CD Review: “Carrie (Premiere Cast Recording)”

The latest incarnation of the legendarily troubled musical by Michael Gore and Dean Pitchford is the first to receive a proper cast recording, and like the new Off-Broadway production the CD is an entertaining mixed bag, modestly tuneful and just bit campy, with flashes of truly grand music-drama. Its infamous 1988 Broadway run reportedly had some of the worst problems of tone and taste, in any art form, ever. This CD probably represents Gore and Pitchford’s vision for the show better than either production. In the singing department, Molly Ranson as Carrie can musically stand up to Marin Mazzie as Carrie’s hyper-religious mother Margaret – that’s a very good thing, since it is the scenes and songs shared by those two characters that have always been the best thing about Carrie. Mazzie roaring and wailing her way through those songs is certainly the best thing here.

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CD Review: “The Gershwins’ Porgy and Bess” (New Broadway Cast Recording)

Even if this version is musically diminished, as some purists say, the stunning ambition of composer George Gershwin’s musical vision still takes my breath away. In this innovative 1935 opera, the beautiful Bess struggles to live in a community that shuns her, and the only one who truly, selflessly loves her is the crippled but courageous Porgy. The songs are sung beautifully – when Norm Lewis, as Porgy, sings “I Got Plenty o’ Nuttin’” it’s like the sun coming out after a grimly cloudy day. Audra McDonald is a vocally thrilling Bess, and David Alan Grier brings out all the colors, light and dark, in the seductively slick Sportin’ Life. This Porgy & Bess doesn’t succeed on every point, but it’s a strong representation of a fascinating, flawed, ambitious work of art.

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To learn about Jonathan Warman’s directing work, see

CD Review: “Crazy 1961” by Mark Nadler

Based on his latest cabaret act, Mark Nadler’s new CD Crazy 1961 finds him playing and singing with his usual virtuosic abandon and passionate intelligence. The result is stunning: Nadler packs over 61 songs onto this CD, a celebration of the year of his birth. There are always many layers in anything that Nadler does, ranging from the obvious to unspoken subtext, which gives his work an “oomph” far, far beyond the typical. On the CD, as in the show, Mark paints a complex portrait of the exact place and time that he was born, in exciting and ultimately moving ways. Every single song on the CD is from 1961, and he finishes with a truly insane medley of fifty songs from the year. This is as giddily entertaining – and breathtakingly smart – as a cabaret CD gets.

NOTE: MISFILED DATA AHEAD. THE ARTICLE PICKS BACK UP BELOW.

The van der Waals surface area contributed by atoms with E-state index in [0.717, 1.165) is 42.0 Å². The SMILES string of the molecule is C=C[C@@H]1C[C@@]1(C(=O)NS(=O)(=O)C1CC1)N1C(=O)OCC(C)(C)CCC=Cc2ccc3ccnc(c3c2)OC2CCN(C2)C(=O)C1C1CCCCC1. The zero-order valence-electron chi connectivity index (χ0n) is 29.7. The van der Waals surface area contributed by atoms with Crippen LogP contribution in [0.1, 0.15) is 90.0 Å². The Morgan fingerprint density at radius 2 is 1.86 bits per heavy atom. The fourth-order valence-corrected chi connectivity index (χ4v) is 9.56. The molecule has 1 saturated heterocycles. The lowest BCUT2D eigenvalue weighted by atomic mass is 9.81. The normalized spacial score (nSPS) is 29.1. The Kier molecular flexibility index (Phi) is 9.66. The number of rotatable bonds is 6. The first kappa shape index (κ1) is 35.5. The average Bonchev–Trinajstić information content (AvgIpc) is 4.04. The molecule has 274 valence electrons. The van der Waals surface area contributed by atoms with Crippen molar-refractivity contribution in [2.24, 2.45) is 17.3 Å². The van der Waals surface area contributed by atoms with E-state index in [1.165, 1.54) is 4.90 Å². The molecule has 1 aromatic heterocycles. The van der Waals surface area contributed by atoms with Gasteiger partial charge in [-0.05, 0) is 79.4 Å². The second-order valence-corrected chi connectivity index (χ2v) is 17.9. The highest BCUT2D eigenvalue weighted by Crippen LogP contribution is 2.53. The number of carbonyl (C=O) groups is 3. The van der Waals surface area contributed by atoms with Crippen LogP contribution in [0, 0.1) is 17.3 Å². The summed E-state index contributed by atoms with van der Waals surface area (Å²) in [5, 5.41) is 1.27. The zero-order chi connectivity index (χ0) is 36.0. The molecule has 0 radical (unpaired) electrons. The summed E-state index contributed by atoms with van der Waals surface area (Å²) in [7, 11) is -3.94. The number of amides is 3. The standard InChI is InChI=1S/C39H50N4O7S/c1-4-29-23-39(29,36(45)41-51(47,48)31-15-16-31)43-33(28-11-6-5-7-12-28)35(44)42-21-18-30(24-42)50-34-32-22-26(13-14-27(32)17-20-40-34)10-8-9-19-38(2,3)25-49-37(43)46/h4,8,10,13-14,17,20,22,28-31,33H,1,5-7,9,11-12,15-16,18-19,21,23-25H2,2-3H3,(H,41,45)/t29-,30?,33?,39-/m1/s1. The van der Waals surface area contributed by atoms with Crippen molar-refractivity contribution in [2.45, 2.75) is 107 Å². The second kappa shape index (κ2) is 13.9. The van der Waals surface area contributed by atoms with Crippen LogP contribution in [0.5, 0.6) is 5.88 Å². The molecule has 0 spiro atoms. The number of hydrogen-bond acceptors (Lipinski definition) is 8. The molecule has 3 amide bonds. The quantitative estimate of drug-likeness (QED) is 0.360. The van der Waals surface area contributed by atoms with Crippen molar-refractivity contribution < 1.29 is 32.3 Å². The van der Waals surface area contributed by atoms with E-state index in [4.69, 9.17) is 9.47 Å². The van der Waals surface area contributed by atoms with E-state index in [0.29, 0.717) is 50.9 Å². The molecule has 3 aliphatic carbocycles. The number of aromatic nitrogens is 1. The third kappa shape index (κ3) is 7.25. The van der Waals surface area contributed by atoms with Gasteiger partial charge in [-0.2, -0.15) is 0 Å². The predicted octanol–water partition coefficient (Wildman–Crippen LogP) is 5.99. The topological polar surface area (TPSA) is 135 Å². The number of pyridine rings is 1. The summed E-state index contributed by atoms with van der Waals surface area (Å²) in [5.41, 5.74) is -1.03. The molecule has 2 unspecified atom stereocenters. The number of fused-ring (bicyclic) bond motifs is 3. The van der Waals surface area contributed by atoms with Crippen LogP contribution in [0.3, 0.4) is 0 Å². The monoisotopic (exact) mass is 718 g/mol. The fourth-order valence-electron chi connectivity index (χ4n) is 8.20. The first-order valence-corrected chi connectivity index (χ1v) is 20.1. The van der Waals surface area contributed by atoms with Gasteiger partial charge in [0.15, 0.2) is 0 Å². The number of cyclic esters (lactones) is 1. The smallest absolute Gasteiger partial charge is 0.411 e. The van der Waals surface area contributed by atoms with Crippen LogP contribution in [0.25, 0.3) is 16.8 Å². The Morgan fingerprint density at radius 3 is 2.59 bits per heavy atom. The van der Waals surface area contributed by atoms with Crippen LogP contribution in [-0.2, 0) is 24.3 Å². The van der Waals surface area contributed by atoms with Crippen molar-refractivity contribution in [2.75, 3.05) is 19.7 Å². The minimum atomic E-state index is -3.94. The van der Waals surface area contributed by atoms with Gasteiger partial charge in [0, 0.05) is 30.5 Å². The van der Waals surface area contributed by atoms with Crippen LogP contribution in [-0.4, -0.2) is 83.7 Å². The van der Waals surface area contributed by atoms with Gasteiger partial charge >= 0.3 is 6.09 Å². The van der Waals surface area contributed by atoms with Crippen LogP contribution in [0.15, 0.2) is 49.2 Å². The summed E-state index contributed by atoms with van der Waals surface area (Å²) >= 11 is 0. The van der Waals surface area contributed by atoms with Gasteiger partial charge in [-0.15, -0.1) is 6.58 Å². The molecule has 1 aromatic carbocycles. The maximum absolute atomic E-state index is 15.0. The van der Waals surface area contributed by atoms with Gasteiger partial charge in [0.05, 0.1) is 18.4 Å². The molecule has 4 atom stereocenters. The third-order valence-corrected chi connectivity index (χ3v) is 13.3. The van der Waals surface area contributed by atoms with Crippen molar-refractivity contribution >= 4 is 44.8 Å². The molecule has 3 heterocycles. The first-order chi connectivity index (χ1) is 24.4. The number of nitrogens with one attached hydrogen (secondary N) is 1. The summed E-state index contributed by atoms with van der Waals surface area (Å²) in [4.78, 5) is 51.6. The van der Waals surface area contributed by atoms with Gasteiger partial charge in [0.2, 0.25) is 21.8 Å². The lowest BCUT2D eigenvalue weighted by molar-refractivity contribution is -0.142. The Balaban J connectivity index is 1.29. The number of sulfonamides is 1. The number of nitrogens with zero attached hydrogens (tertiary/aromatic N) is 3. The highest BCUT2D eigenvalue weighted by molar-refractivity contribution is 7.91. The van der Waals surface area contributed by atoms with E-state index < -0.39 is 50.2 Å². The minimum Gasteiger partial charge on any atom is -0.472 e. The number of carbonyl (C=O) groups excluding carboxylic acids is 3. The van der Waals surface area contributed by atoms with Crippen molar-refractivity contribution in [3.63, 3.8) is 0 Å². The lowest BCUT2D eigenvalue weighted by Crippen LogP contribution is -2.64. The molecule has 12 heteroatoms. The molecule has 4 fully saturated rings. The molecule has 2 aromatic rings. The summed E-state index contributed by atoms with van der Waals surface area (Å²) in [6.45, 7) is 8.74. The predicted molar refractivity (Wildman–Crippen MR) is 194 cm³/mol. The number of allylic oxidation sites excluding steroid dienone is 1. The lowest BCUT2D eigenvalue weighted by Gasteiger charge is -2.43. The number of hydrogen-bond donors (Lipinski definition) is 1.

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CD Review: Death Takes A Holiday

Death Takes a Holiday (music and lyrics by Maury Yeston) draws on Albert Casella’s 1924 Italian play La Morte in Vacanza about the Grim Reaper (Kevin Early) taking human form to spend a weekend at a lakeside villa where he falls in love with one Grazia Lamberti (Jill Paice). Yeston’s lyrics are smart, his pop-operatic music lush, especially enrobed as it is in Larry Hochman’s luxuriant orchestrations. I didn’t see the show in its Off-Broadway run, but I heard that it was beautiful but somewhat static. I can hear that from the score – beauty by no means guarantees dramatic power, in fact it often gets in the way. That’s less of a problem when you enjoy a score’s purely musical charm, which Death Takes A Holiday has in abundance. On CD it’s a delicious, somewhat relaxing experience, full of melody and musical intelligence. Not totally to my own taste, but undeniably a pleasurable listen.

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Review: The Power of Two (CD)

Power Of Two CD Cover

The new duet CD by classic crooner Michael Feinstein and bodacious Broadway boy Cheyenne Jackson, “The Power Of Two,” opens with our two handsome, out fellas gushing over each other to the tune of Cy Coleman’s “I’m Nothing Without You.” They follow that up with “Me and My Shadow” made famous as a duet between Frank Sinatra and Sammy Davis, Jr.

Despite how little they physically resemble Frank and Sammy, the comparison is oddly apt. Feinstein is, and Sinatra was, his time’s greatest popularizer of the Great American Songbook. Jackson is, and Davis was, one of the great musical theatre showmen of his day as well as arguably one of the best vocalists. So, yes, like Sinatra and Davis, but oh, so much gayer.

Feinstein wrings every note out of “I’m Gonna Sit Right Down and Write Myself a Letter” and Jackson rattles the rafters with an open-throated “Don’t Get around Much Anymore.” But just as often they turn in all seriousness to gay subject matter. Michael solos on “The Time Has Come,” a moving ballad written by a gay songwriter in the aftermath of Stonewall. And later they have a gorgeously restrained romantic duet on “We Kiss in a Shadow.”

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